At long last an attempt is being made to curtail blatant anti-Semitic commentary at American universities. The Israel Law Center warns that universities "may be liable for massive damage" if they fail to prevent anti-Semitism on campus.
The center sent hundreds of letters to university presidents drawing a line in the sand. This Israel civil rights center is carrying out this campaign in response to an alarming number of incidents against Jewish and Israeli students at U.S. universities.
A center's lawyer, Nitsana Darshan-Leitner said, "Anti-Israel rallies and events frequently exceed legitimate criticism of Israel and cross the line into blatant anti-Semitism, resulting in hateful attacks against Jews." A student at Rutgers, to cite, one example, said he was called "a racist Zionist pig" in a public Facebook posting. That comment was made when the student questioned a Student Assembly decision to donate money to the Palestine Children's Relief Fund, a nonprofit organization with ties to the Holy Land Foundation, a foundation that has funded Hamas - a recognized terrorist organization.
University officials noted that free speech provisions militate against disciplinary action; clearly a case can and should be made for the free and open exchange of ideas on campus. In fact, every provision should be made to foster free speech. However, intimidation is another matter. Using methods to stifle free speech is the overarching issue. As George Santayana noted, "The first duty of the tolerant person is to be intolerant to intolerance."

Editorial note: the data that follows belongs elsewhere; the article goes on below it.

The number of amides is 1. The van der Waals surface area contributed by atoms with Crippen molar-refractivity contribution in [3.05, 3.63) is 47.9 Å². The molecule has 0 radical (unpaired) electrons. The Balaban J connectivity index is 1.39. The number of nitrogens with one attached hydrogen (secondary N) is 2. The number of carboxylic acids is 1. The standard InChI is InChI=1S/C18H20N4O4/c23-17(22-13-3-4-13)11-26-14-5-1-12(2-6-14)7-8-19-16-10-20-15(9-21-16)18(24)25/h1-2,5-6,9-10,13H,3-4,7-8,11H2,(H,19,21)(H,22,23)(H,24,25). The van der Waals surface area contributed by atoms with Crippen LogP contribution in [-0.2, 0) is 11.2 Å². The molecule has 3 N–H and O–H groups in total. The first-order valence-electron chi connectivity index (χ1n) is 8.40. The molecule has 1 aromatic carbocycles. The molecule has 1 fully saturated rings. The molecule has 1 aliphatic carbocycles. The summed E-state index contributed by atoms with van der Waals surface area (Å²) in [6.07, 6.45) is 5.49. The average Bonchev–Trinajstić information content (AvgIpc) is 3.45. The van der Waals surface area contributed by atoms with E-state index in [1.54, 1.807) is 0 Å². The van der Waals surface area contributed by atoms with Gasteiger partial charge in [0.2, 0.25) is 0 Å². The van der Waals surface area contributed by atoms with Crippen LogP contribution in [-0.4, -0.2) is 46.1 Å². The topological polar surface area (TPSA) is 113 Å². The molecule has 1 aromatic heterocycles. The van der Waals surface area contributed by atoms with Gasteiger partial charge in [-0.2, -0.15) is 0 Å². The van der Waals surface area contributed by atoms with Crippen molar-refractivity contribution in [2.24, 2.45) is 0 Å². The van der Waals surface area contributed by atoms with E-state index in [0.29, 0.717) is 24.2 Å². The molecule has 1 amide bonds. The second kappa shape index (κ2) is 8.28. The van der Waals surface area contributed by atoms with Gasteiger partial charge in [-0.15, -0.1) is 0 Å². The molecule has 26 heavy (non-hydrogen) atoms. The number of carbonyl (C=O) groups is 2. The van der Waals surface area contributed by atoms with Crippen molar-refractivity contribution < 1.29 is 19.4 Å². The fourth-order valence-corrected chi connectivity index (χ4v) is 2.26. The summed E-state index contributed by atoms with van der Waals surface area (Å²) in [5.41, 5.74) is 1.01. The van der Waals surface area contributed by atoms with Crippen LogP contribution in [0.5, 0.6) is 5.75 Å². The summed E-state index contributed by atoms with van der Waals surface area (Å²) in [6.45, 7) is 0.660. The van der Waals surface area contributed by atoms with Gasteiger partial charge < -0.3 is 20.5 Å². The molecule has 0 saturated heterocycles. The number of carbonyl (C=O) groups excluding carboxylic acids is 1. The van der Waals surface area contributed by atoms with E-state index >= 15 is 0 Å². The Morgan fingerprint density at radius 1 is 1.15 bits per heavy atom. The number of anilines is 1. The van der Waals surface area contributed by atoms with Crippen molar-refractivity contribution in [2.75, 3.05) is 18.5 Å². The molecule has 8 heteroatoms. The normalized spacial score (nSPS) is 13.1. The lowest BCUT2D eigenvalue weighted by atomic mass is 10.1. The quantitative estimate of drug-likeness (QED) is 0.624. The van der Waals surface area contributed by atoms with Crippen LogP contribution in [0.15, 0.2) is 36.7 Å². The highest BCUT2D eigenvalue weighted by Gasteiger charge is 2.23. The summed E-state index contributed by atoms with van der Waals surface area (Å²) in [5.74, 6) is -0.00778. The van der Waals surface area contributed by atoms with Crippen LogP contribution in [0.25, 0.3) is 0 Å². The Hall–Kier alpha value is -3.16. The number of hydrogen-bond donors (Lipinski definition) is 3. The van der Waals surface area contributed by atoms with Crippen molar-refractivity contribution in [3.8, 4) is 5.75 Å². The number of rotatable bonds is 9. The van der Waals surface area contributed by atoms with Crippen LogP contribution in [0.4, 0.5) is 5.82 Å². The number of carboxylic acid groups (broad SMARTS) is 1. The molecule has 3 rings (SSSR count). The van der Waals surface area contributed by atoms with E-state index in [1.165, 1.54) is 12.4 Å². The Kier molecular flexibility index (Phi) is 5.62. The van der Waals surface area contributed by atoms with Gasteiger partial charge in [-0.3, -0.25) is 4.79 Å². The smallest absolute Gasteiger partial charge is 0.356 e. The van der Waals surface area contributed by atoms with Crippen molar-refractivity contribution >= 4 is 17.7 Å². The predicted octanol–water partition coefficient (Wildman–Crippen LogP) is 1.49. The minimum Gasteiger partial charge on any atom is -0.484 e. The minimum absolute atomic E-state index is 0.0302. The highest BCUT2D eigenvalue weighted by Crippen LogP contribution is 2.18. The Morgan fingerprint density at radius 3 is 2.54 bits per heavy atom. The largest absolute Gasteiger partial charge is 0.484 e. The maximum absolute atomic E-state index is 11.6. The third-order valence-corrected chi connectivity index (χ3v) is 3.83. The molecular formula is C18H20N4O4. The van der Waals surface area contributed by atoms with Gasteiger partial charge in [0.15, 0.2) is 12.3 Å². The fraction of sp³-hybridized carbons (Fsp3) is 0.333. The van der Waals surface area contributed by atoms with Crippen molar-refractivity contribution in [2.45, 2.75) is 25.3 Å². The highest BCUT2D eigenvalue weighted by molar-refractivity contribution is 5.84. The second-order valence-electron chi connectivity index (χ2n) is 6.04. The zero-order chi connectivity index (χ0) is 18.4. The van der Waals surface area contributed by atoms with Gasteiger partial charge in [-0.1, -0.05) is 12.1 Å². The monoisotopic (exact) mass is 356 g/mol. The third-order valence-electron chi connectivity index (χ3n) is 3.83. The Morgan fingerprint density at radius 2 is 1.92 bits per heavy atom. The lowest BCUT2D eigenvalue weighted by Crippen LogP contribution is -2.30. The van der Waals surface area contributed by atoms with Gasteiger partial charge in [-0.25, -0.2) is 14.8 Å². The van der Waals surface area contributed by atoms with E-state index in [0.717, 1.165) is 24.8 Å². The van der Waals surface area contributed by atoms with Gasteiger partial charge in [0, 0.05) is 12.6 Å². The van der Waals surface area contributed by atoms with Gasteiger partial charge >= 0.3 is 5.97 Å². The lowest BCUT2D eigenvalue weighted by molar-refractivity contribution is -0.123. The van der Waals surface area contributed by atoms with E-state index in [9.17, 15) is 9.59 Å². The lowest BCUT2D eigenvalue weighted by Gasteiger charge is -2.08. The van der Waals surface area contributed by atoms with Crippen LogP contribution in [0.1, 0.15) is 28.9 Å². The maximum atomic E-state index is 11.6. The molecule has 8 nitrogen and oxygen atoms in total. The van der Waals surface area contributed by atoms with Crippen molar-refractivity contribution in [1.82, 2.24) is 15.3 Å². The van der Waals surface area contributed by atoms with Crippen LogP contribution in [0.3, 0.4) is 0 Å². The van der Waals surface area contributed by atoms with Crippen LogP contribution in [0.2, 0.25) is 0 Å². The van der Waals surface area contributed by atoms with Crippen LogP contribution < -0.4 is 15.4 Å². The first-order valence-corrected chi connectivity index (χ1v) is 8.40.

Ms. Leitner contends that "perpetrators of hate" are exploiting academic freedom and First Amendment provisions to create an environment of intimidation, one that prevents Jews from exercising their free speech.
Presumably the warning distributed by the center will prompt U.S. colleges and universities to take appropriate action against the growing problem of campus hate.
A former Brandeis student Hershel Hartz maintains that universities have a double standard in which anti-Semitism is protected as free speech while other designated ethnicities are scrupulously protected from discriminatory acts.
The center letter also points to a U.S. Supreme Court ruling in Holder v. Humanitarian Law Project which held it illegal to provide support to a terrorist organization, even for supposed humanitarian purposes (a clear reference to the Rutgers program).
The center's notice sets the stage for a responsible reaction to the rash of anti-Semitic actions on American campuses. As I see it, it is about time.
Herbert London writes for Family Security Matters and is president of Hudson Institute and professor emeritus of New York University. He is the author of Decade of Denial (Lanham, Maryland: Lexington Books, 2001) and America's Secular Challenge (Encounter Books).